Phone: +49 (0)6131/66-2411 - www.schott.com
Dr. Juergen Steiner | SCHOTT AG
Rock solid: Carbon-reinforced concrete from Augsburg
11.10.2016 | Universität Augsburg
Heating and cooling with environmental energy
22.09.2016 | FIZ Karlsruhe – Leibniz-Institut für Informationsinfrastruktur GmbH
Ultrafast lasers have introduced new possibilities in engraving ultrafine structures, and scientists are now also investigating how to use them to etch microstructures into thin glass. There are possible applications in analytics (lab on a chip) and especially in electronics and the consumer sector, where great interest has been shown.
This new method was born of a surprising phenomenon: irradiating glass in a particular way with an ultrafast laser has the effect of making the glass up to a...
Terahertz excitation of selected crystal vibrations leads to an effective magnetic field that drives coherent spin motion
Controlling functional properties by light is one of the grand goals in modern condensed matter physics and materials science. A new study now demonstrates how...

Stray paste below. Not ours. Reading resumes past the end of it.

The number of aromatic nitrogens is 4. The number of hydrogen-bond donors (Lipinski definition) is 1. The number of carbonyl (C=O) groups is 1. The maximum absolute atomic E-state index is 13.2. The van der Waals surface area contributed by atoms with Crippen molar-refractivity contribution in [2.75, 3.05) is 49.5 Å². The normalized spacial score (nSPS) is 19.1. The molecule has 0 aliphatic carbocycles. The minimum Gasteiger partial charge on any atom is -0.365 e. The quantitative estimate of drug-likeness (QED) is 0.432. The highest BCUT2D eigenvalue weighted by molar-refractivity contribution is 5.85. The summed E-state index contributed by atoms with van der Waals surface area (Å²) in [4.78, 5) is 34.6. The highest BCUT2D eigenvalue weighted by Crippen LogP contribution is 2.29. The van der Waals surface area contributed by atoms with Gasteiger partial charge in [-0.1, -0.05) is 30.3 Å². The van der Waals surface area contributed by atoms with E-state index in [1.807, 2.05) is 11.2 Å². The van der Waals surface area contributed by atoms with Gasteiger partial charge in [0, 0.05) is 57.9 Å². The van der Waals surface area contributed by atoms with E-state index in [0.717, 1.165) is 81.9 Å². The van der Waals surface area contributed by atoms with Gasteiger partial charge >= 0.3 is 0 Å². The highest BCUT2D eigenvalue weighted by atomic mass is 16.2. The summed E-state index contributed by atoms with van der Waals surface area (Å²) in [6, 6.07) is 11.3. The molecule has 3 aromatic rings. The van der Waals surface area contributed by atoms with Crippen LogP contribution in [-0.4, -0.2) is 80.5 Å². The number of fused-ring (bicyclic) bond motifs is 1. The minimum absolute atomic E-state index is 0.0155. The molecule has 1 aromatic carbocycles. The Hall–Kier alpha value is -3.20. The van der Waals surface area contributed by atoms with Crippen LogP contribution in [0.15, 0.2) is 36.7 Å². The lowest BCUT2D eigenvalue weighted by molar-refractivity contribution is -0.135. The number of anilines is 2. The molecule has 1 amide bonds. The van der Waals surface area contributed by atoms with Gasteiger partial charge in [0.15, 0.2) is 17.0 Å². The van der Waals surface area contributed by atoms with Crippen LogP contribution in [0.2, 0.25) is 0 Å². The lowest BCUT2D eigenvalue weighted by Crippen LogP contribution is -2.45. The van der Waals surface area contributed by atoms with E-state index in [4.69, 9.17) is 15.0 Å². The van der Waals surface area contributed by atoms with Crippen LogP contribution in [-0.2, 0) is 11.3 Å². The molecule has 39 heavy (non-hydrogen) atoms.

Researchers from the Institute for Quantum Computing (IQC) at the University of Waterloo led the development of a new extensible wiring technique capable of controlling superconducting quantum bits, representing a significant step towards to the realization of a scalable quantum computer.
"The quantum socket is a wiring method that uses three-dimensional wires based on spring-loaded pins to address individual qubits," said Jeremy Béjanin, a PhD...
In a paper in Scientific Reports, a research team at Worcester Polytechnic Institute describes a novel light-activated phenomenon that could become the basis for applications as diverse as microscopic robotic grippers and more efficient solar cells.
A research team at Worcester Polytechnic Institute (WPI) has developed a revolutionary, light-activated semiconductor nanocomposite material that can be used...
By forcefully embedding two silicon atoms in a diamond matrix, Sandia researchers have demonstrated for the first time on a single chip all the components needed to create a quantum bridge to link quantum computers together.
"People have already built small quantum computers," says Sandia researcher Ryan Camacho. "Maybe the first useful one won't be a single giant quantum computer...
14.10.2016 | Event News
14.10.2016 | Event News
12.10.2016 | Event News
26.10.2016 | Power and Electrical Engineering
26.10.2016 | Awards Funding
26.10.2016 | Power and Electrical Engineering